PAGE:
A24 is one of the most daring movie studios working today, and they have never been known to shy away from a crazy or ludicrous idea. In fact, they have become known for shedding light on concepts that other studios would skim over and letting these concepts live up to their full potential. However, with Robert Eggers’ The Lighthouse, A24 seems to have outdone themselves, because it is one of the weirdest and most out-there films one will ever see playing in the cinema. After the unique 2015 film The VVitch, fans were eager to see what Eggers would release next. Needless to say, nobody could have predicted the direction he takes with his sophomore effort: a hallucinatory, acid-trip of a film that confuses a little too much with its Shakespearean dialogue and metaphorical imagery. While no one can deny the incredible talent at work on both sides of the camera, it never quite gets past the scatter-shot manner in which it delivers its symbolism.
From the very first shot of the film, the audience knows they are in for something different, for Eggers shoots it in black and white 35mm film with a nearly square aspect ratio. These techniques of filming have scarcely been used since the early 1900s, and Eggers utilizes them expertly here to set the mood and to immerse the audience in the confinement of the setting. The audience is introduced to Winslow (Robert Pattinson) and Thomas (Willem Dafoe), two lighthouse-keepers who are stuck working on a remote island for a full month. They almost immediately start to go mad, and the rest of the movie is a spiral into insanity that drags the audience right down with it. The style of filming adds to the isolation that defines the tone of the film and effectively drives the audience crazy.
Eggers shows insane talent through every shot of the film, and the cinematography is beautiful even when the events shown are heavily disturbing and uncomfortable. Cinematographer Jarin Blaschke has few credits to his name, but I expect to see more great work from him in the future–what he accomplishes in this film is astounding. Eggers, Blaschke, and composer Mark Korven work together to create a fantastic and unsettling atmosphere that serves the message and tone of the story well.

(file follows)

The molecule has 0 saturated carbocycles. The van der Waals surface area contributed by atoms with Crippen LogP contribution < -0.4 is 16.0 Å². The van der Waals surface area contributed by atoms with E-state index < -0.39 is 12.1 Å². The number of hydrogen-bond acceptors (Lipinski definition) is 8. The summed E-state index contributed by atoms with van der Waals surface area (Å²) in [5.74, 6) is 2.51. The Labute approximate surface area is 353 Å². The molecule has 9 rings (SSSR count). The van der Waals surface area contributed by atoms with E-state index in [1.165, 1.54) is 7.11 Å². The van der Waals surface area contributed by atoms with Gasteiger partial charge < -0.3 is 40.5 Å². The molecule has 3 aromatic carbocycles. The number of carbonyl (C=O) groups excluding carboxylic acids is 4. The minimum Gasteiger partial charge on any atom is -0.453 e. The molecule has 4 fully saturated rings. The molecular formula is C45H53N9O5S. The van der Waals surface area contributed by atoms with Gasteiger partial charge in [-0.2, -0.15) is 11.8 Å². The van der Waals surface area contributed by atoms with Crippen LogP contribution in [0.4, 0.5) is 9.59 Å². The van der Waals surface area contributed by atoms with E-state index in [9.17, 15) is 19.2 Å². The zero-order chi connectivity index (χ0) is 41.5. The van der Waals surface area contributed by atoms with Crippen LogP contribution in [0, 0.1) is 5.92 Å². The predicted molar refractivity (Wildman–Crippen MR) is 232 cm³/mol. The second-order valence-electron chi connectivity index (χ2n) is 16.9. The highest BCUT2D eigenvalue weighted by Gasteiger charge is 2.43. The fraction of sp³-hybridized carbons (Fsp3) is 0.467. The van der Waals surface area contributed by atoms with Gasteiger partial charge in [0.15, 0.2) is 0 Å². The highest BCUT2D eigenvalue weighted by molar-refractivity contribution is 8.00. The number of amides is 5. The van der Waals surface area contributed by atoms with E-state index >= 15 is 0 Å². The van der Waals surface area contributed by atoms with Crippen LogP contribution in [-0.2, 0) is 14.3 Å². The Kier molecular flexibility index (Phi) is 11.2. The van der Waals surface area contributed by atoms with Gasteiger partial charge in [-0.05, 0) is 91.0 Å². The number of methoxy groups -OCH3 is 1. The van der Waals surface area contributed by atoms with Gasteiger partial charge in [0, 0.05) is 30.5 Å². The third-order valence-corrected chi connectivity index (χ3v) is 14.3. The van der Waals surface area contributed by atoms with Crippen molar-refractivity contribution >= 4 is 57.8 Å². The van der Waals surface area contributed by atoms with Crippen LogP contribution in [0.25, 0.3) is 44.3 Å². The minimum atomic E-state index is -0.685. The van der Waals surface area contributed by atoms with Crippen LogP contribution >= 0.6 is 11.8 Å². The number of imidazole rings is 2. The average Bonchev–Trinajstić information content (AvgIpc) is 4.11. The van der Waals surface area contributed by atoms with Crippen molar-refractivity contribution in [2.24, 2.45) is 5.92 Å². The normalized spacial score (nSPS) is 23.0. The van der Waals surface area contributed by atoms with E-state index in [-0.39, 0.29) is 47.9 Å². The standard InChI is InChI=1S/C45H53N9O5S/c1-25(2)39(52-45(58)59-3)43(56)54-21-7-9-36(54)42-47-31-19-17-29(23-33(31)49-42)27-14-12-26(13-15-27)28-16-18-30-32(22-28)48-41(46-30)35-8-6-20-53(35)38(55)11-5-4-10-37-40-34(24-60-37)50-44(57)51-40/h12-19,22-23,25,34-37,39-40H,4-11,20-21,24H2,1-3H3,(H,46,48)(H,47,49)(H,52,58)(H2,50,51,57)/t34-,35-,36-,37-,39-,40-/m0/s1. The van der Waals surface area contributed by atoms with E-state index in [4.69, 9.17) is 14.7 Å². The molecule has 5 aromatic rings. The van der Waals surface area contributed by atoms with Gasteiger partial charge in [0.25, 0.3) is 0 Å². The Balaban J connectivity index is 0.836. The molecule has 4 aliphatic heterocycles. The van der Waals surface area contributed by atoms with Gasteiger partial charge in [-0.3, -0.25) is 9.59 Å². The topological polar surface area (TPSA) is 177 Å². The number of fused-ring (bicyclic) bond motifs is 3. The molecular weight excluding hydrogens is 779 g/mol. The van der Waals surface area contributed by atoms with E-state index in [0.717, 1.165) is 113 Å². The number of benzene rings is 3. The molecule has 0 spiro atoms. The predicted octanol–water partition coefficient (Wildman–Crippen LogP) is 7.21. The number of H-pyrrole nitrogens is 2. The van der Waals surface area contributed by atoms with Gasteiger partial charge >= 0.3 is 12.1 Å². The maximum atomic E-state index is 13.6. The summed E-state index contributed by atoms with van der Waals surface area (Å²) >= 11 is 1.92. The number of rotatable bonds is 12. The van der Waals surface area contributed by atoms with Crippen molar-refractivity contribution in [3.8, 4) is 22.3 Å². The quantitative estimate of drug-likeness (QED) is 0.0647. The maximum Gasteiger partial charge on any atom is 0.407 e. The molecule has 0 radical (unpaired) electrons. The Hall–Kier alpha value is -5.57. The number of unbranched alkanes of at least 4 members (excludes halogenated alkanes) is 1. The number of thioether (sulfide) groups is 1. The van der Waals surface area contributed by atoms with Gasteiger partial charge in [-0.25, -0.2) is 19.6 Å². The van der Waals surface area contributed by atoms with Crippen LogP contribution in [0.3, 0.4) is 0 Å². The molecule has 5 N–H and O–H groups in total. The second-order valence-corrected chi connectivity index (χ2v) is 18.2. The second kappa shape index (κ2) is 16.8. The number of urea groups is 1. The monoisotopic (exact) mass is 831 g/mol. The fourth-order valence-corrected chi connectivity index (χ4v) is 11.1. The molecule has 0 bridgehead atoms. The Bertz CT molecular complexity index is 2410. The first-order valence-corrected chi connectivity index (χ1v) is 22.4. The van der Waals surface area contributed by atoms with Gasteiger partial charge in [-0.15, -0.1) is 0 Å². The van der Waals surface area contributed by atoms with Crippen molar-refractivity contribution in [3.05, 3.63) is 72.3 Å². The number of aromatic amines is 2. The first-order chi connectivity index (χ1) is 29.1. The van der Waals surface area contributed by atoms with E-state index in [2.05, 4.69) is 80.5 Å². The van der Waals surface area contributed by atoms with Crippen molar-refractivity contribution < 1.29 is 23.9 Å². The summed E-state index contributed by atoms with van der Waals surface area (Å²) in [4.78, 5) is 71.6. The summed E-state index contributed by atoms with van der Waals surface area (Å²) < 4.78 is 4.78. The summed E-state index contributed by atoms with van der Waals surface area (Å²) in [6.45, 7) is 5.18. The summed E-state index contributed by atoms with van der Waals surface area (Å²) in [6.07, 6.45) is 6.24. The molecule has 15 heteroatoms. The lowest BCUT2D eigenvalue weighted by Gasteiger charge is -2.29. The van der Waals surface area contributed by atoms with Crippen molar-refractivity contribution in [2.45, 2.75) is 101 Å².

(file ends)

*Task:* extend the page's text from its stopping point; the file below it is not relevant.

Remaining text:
Nothing would work, however, if the actors did not deliver, especially because there are only two (technically three) people in the entire film. And boy is the acting top-notch. Both Dafoe and Pattinson are mind-blowing, and they elevate the confusing story to another level through every aspect of their performances. Dafoe gives monologues that may be hardly coherent, but does so with such vivid passion and expression that he still manages to convince the audience of his character’s motives simply through his body language. Pattinson delivers yet another nuanced performance, and one in which he grows more energetic and wild as his character travels further down the rabbit-hole. Both actors are some of the most underrated in film, and here they come together to prove their value.
What ends up making this film sag for me is the delivery of the heavy symbolism that is essential to the understanding of the film’s message. Eggers clearly has a vision for the meaning of The Lighthouse, but the odd and inaccessible imagery that he uses to deliver this meaning never quite connects because of how obscure everything is. Many of these hallucinatory sequences feel more messy and indulgent than they do meaningful and ominous because of how random the execution ends up feeling. In the end, I walked out of the film appreciating the craft and understanding the general themes, but not understanding the reason why much of the film exists. While I am not asking Eggers to make the film dumb and treat the audience like toddlers, I feel that he should have created a movie that didn’t feel like an inside joke for those that understand Greek mythology.
I am not as large of a fan of The Lighthouse as I wanted to be because of the messy pacing and incoherent events, but I can see myself coming around more in the future. There is definitely a lot to unpack here, and Eggers has crafted a film that will reward viewers during their second or third viewings. Love it or hate it, I have never seen a film with a similar vision to The Lighthouse, and the risk-taking and talent on display here must be commended. While it never impacts as much as it wants to, The Lighthouse still contains some top-notch filmmaking that is not likely to leave the audience’s minds soon after.
I give The Lighthouse a B-.